Start with a generally safe location that is about 30 yards wide. The general location of your target should be safe and avoid any chance of the ball rolling into a hazard. This safe area will allow you to be set up for success on the next shot. When you have a general location in mind, then choose a smaller spot to envision your ball landing. A small target can help you focus on one focal point in your mind as you aim and hit the shot. 

Tip 5: Choose a Fairway Favorite 

Have a club that you love in the fairway. Having a favorite club can be a benefit to your confidence on the course. Don’t worry if a favorite club has not presented itself to you or if all your clubs are equally loved. It’s really more important to know your yardages in the fairway and the type of approach shot you want based off the layout of the course. 

The goal in the fairway is to choose a shot that you feel good about and one that will set you up for your next swing. If you cannot reach the green from the fairway, keep in mind your strengths around the green.  If you feel confident chipping, try to land the ball somewhere safe, close to the green. But, if you prefer a 100 yard shot, then choose that 100 yard approach shot. Planning ahead can be a gamechanger to keep you safe on the course and closer to putting. 

Tip 6: Check Out the Lie 

As you approach the shot, whether in the cart or walking, look at the lie of your ball. For example, if your ball is in a divot, you will want to put the ball in the back of your stance,  your weight on your front foot, press your hands forward, take a steep backswing, and swing down and through the ball.  The lie of the ball plays a big role in the shot. You make chalk a bad shot up to several reasons, but it may have been as simple as not adjusting your stance to your lie.  Other awkward ball placements can make it hard to hit the shot. There are strategies to hitting all types of lies successfully. The Quick Reference Cards are handy to keep on you during the round, but even better to study at home so you are prepared to use great course management. 

Tip 7: Look to the Wide Side 

When you are approaching the green, look to the wider side of the green. Remember, the goal is to be on the green, putting, as soon as possible. If your ball hits the smaller side of the green, there is a chance that the ball could roll off the green. Instead of risking it, aim for the target that you believe will give you the best approach to the hole, then make sure it is favoring the side the has the most green to work with.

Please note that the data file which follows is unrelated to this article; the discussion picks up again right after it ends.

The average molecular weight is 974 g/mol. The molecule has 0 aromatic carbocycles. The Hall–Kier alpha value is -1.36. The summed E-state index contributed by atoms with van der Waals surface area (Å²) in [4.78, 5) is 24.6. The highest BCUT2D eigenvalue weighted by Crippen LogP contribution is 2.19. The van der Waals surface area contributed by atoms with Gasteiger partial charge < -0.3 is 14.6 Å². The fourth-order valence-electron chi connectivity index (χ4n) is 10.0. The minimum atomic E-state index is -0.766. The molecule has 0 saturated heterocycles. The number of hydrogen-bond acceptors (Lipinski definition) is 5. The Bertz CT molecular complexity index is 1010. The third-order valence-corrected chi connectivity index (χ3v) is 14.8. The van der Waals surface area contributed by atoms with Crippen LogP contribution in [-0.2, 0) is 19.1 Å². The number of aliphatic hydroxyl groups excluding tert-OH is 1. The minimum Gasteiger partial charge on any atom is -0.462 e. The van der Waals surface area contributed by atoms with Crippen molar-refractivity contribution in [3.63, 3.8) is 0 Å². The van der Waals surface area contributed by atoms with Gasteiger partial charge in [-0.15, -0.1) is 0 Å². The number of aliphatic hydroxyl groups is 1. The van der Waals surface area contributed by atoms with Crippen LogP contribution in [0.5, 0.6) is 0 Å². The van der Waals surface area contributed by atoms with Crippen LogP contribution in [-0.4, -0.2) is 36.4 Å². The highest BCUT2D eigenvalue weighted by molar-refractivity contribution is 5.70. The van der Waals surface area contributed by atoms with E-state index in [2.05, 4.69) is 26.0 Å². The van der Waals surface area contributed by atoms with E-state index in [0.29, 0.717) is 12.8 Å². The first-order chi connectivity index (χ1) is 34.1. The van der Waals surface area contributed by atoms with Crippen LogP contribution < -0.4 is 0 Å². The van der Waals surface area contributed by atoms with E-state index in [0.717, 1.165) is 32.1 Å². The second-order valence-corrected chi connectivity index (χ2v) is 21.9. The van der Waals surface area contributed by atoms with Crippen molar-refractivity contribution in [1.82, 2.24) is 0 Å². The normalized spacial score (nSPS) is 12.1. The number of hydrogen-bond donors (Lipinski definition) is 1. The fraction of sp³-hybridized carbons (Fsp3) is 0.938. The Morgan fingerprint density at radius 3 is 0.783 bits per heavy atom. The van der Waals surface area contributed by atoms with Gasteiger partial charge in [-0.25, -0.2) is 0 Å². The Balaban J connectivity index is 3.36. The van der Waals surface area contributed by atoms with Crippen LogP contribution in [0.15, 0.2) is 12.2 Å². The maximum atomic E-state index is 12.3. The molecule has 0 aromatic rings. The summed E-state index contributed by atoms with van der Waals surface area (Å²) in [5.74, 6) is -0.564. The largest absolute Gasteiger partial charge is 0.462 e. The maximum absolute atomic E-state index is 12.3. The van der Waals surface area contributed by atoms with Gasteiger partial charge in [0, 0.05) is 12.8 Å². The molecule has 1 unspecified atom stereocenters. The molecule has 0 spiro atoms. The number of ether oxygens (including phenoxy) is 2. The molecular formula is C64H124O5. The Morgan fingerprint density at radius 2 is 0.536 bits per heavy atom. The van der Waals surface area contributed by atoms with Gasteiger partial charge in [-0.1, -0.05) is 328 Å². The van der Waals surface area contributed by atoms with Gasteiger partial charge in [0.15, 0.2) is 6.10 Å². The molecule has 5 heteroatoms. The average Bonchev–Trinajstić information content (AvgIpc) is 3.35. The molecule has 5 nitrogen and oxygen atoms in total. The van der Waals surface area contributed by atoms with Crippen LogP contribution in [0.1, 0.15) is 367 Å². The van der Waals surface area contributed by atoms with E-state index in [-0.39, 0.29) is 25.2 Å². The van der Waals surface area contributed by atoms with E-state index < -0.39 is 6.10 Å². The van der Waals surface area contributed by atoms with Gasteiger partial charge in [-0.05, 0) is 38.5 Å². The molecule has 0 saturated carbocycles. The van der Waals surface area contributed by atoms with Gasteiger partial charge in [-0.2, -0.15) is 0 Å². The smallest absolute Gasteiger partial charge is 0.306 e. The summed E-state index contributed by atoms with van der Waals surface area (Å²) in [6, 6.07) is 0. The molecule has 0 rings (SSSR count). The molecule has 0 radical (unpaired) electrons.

Tip 8: Check out the Slope 

Before you hit that chip shot, look at the green as a whole.  Analyze the slope, and visualize the potential breaks that your potential putts will be taking. 

Whenever you have the chance, set yourself up for an uphill putt. Uphill putts are generally easier to gauge the speed on. These putts are also less likely to get away from you and end up 4 feet past the hole. 

Tip 9: Simplify Your Putts 

The simpler your putts can get the easier it is to make pars, and birdies. Start by taking a simple stroke. The putter should be taken straight back and then straight through. Instead of trying to have the putter face accelerate through the ball, let gravity do the work for you. Simply allow the ball to get in the way of that pendulum swing. With this type of simple stroke, the farther back you take your putter, the farther distance your ball will go. 

Tip 10: Stay Confident 

The most important tip of all is to play to your strengths and stay confident on the course. If there is a shot that you are not feeling confident hitting, it is probably best to take another approach. Start with doing research on the course so you know what hidden hazards may get into your way.

Good course management means playing to your strengths. Know the layout of the course, know which areas to avoid, and you’ll save strokes every time.